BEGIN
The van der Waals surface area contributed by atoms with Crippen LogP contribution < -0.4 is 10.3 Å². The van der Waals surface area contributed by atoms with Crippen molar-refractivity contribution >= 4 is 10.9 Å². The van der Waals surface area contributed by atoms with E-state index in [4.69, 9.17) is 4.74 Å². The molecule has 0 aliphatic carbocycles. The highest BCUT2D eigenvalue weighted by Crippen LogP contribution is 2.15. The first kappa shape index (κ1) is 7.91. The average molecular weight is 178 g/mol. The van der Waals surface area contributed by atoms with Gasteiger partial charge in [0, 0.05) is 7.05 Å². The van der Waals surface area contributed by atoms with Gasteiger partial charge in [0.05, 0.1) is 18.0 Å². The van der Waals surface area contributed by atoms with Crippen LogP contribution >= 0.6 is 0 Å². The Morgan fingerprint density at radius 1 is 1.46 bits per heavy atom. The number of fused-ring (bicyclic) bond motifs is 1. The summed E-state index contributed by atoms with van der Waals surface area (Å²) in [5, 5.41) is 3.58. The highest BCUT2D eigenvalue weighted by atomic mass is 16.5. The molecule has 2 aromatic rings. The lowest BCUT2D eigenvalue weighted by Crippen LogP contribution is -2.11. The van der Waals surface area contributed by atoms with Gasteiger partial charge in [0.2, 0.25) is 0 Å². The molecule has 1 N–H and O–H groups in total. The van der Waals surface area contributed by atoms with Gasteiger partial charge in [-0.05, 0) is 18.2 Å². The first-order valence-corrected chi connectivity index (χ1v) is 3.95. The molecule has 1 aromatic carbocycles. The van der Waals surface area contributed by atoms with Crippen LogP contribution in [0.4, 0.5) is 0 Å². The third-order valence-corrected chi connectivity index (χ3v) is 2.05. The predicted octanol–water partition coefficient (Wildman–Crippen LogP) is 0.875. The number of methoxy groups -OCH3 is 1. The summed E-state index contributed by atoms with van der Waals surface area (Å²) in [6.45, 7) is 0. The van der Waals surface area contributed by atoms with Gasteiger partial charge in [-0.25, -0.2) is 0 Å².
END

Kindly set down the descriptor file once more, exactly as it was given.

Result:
The van der Waals surface area contributed by atoms with Crippen LogP contribution < -0.4 is 10.3 Å². The van der Waals surface area contributed by atoms with Crippen molar-refractivity contribution >= 4 is 10.9 Å². The van der Waals surface area contributed by atoms with E-state index in [4.69, 9.17) is 4.74 Å². The molecule has 0 aliphatic carbocycles. The highest BCUT2D eigenvalue weighted by Crippen LogP contribution is 2.15. The first kappa shape index (κ1) is 7.91. The average molecular weight is 178 g/mol. The van der Waals surface area contributed by atoms with Gasteiger partial charge in [0, 0.05) is 7.05 Å². The van der Waals surface area contributed by atoms with Gasteiger partial charge in [0.05, 0.1) is 18.0 Å². The van der Waals surface area contributed by atoms with Crippen LogP contribution >= 0.6 is 0 Å². The Morgan fingerprint density at radius 1 is 1.46 bits per heavy atom. The number of fused-ring (bicyclic) bond motifs is 1. The summed E-state index contributed by atoms with van der Waals surface area (Å²) in [5, 5.41) is 3.58. The highest BCUT2D eigenvalue weighted by atomic mass is 16.5. The molecule has 2 aromatic rings. The lowest BCUT2D eigenvalue weighted by Crippen LogP contribution is -2.11. The van der Waals surface area contributed by atoms with Gasteiger partial charge in [0.2, 0.25) is 0 Å². The molecule has 1 N–H and O–H groups in total. The van der Waals surface area contributed by atoms with Gasteiger partial charge in [-0.05, 0) is 18.2 Å². The first-order valence-corrected chi connectivity index (χ1v) is 3.95. The molecule has 1 aromatic carbocycles. The van der Waals surface area contributed by atoms with Crippen LogP contribution in [0.4, 0.5) is 0 Å². The third-order valence-corrected chi connectivity index (χ3v) is 2.05. The predicted octanol–water partition coefficient (Wildman–Crippen LogP) is 0.875. The number of methoxy groups -OCH3 is 1. The summed E-state index contributed by atoms with van der Waals surface area (Å²) in [6.45, 7) is 0. The van der Waals surface area contributed by atoms with Gasteiger partial charge in [-0.25, -0.2) is 0 Å².